Most of us have played in the snow at one time or another and probably had a great time doing so.
I would be willing to bet that not too many of us enjoy playing on the snow while in our vehicles on a major interstate or roadway, though.
While I was crawling towards campus Feb. 11, I saw numerous cars in the median and on the side of the road while I sped along at 5 miles per hour.
Since traffic was so slow, it gave me time to think, who in the heck calls a snow day for NKU? With a bit of research, I found out it was the Department of Public Safety.
According to the policy, classes will be cancelled only if severe travel conditions exist. I ask how much more severe did it need to get today for things to be called off? I realize that the snow is eventually going to taper off, but if someone from Public Safety would simply turn on a radio or television, he or she could easily determine that unsafe travel conditions exist.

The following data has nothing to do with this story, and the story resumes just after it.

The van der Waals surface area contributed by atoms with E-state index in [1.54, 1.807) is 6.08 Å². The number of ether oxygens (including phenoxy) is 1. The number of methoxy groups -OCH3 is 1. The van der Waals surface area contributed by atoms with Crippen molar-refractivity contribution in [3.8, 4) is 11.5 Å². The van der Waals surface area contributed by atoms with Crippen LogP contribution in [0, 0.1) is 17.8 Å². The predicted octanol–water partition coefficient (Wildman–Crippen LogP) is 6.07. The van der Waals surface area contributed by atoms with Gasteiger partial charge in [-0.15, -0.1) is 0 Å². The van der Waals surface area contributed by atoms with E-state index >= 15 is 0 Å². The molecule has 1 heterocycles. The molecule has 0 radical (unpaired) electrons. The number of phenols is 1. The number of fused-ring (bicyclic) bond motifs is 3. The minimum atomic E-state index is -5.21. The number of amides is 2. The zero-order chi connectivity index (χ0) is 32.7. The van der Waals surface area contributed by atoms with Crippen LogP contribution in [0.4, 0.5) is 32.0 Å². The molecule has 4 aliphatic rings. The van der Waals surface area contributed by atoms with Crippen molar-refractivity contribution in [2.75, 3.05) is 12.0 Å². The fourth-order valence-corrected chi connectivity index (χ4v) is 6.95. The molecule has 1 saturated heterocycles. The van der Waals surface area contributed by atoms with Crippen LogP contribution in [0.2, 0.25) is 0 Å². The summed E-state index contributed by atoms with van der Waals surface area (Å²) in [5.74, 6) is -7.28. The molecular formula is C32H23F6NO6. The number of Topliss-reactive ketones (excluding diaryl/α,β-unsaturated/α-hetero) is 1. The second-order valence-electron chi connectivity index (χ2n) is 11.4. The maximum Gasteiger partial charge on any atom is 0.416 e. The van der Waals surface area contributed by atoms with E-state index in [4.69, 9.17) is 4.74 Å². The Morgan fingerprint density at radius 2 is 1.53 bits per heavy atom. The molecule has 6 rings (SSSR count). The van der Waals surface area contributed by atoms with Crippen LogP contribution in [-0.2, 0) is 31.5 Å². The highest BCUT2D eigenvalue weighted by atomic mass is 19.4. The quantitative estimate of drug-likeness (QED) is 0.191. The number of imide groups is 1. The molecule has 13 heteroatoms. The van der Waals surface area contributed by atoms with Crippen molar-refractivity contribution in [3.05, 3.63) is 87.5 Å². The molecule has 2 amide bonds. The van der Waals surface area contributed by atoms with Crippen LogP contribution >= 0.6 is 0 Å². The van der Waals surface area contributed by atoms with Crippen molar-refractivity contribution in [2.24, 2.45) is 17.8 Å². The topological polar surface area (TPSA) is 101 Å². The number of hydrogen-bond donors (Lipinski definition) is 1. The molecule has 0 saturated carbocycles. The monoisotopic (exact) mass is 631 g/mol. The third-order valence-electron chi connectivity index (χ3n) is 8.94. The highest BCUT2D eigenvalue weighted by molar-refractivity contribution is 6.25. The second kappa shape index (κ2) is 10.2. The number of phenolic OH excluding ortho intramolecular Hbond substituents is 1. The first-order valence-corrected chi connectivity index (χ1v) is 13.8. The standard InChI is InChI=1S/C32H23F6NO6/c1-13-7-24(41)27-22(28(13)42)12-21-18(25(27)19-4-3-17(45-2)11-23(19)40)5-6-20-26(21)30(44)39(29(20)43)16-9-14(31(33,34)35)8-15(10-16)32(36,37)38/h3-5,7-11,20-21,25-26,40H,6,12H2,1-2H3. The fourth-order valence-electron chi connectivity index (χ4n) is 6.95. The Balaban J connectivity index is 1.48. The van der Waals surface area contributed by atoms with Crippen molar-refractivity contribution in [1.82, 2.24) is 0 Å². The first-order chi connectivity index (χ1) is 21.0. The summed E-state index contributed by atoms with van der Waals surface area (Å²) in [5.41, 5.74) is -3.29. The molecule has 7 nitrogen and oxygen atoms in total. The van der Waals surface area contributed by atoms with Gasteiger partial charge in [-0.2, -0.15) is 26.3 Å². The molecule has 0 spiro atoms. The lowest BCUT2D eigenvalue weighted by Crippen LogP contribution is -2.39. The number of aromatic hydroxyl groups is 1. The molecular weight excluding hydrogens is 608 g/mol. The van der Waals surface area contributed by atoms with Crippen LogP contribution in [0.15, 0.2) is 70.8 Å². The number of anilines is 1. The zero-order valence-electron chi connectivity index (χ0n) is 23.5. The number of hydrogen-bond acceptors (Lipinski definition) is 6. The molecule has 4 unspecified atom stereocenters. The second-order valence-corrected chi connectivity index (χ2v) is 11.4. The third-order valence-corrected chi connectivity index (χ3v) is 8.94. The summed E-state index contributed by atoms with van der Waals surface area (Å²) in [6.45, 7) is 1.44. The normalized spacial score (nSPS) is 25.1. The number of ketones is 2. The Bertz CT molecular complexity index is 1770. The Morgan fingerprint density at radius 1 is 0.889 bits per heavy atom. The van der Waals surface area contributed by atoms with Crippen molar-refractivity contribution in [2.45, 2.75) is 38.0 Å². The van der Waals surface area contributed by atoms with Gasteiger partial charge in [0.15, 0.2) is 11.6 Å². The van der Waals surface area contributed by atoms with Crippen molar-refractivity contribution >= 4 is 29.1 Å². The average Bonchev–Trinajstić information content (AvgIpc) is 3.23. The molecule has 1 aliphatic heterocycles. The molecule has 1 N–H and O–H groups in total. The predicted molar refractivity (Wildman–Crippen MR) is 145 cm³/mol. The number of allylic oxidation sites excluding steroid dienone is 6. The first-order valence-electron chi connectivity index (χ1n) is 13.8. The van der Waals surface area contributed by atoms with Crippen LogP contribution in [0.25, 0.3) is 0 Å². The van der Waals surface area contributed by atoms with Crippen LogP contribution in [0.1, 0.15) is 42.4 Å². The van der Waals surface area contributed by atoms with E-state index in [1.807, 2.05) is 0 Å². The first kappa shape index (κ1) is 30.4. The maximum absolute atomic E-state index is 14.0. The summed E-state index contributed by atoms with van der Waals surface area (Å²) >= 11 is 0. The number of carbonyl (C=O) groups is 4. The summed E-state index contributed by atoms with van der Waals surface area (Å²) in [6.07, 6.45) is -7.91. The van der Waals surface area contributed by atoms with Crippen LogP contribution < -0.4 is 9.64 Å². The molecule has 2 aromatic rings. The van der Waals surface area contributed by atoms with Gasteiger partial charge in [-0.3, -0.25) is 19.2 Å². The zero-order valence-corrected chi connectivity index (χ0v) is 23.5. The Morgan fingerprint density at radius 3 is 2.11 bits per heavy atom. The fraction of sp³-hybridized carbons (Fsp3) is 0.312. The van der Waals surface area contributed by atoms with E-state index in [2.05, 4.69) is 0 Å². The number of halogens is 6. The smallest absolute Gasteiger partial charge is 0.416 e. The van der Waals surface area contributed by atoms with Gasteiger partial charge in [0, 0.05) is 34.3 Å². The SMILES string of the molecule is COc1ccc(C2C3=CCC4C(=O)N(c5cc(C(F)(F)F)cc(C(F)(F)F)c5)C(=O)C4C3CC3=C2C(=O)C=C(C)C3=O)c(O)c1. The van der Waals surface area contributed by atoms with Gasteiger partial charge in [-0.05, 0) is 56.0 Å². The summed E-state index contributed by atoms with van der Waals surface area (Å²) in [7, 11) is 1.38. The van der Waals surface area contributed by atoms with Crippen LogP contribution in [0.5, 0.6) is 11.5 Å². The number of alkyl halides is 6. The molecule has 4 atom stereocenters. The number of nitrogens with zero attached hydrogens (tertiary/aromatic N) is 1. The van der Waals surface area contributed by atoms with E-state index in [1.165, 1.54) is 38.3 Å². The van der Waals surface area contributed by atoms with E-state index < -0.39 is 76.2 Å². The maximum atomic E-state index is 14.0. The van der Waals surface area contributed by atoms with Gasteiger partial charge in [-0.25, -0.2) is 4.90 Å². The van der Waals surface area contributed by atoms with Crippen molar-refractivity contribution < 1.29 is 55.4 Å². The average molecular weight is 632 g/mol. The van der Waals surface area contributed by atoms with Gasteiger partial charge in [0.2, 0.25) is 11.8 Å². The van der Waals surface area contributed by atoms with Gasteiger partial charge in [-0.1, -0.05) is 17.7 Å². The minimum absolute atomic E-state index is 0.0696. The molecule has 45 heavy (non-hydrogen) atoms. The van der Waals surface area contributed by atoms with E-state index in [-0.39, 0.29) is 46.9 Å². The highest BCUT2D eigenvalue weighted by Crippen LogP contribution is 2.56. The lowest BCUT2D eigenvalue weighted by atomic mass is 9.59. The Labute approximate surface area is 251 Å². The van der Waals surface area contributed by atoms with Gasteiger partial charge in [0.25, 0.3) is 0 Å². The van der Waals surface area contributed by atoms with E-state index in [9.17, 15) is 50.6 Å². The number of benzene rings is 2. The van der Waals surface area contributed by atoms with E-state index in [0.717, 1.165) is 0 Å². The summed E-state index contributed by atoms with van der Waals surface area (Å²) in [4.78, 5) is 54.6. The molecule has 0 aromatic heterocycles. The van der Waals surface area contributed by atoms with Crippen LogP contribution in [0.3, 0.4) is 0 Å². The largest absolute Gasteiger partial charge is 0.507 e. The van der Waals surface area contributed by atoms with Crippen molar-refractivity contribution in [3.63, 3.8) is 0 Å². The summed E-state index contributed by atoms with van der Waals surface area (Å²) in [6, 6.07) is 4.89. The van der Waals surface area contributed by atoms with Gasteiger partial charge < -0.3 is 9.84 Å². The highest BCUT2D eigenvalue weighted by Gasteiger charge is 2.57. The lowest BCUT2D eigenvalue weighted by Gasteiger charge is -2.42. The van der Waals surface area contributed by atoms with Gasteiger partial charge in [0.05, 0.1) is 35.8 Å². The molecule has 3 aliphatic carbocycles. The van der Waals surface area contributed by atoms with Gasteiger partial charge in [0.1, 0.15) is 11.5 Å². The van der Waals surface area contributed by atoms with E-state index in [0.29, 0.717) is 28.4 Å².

Take a drive on 275 and cruise over to the Ohio side of things, or take a cruise down some of the back roads that students must travel in Kentucky to get to campus. Is it really worth our safety to have class when it is this bad?
I decided that it wasn’t and turned around after nearly being hit on 3 separate occasions.
My professors are all very understanding, but I wonder if that is true for every student, especially if they have a test or assignment due.
My hope is that Public Safety will consider these things next time Old Man Winter comes knocking at our door.
I realize they have a difficult job and respect what they do, but I feel that perhaps they might want to take a closer look at the roads and redefine what “hazardous travel conditions” really means.